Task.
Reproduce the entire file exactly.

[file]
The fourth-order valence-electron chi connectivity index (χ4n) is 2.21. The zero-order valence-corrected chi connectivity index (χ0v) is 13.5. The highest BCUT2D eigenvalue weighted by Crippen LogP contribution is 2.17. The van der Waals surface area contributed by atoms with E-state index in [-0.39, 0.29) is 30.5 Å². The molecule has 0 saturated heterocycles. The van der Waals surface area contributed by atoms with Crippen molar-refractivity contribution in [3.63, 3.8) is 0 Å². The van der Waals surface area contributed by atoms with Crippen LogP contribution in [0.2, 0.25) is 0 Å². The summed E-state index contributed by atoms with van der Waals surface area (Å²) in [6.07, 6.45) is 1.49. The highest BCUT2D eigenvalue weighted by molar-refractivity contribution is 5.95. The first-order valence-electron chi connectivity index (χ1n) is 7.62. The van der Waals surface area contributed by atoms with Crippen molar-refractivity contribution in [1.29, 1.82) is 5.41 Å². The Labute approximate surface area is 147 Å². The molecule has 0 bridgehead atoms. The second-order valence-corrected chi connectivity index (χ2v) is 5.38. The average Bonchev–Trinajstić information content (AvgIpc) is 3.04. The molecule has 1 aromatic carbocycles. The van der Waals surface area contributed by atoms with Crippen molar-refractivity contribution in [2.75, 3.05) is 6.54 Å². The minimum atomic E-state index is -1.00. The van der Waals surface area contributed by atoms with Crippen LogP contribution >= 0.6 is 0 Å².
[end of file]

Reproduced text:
The fourth-order valence-electron chi connectivity index (χ4n) is 2.21. The zero-order valence-corrected chi connectivity index (χ0v) is 13.5. The highest BCUT2D eigenvalue weighted by Crippen LogP contribution is 2.17. The van der Waals surface area contributed by atoms with E-state index in [-0.39, 0.29) is 30.5 Å². The molecule has 0 saturated heterocycles. The van der Waals surface area contributed by atoms with Crippen molar-refractivity contribution in [3.63, 3.8) is 0 Å². The van der Waals surface area contributed by atoms with Crippen LogP contribution in [0.2, 0.25) is 0 Å². The summed E-state index contributed by atoms with van der Waals surface area (Å²) in [6.07, 6.45) is 1.49. The highest BCUT2D eigenvalue weighted by molar-refractivity contribution is 5.95. The first-order valence-electron chi connectivity index (χ1n) is 7.62. The van der Waals surface area contributed by atoms with Crippen molar-refractivity contribution in [1.29, 1.82) is 5.41 Å². The Labute approximate surface area is 147 Å². The molecule has 0 bridgehead atoms. The second-order valence-corrected chi connectivity index (χ2v) is 5.38. The average Bonchev–Trinajstić information content (AvgIpc) is 3.04. The molecule has 1 aromatic carbocycles. The van der Waals surface area contributed by atoms with Crippen molar-refractivity contribution in [2.75, 3.05) is 6.54 Å². The minimum atomic E-state index is -1.00. The van der Waals surface area contributed by atoms with Crippen LogP contribution >= 0.6 is 0 Å².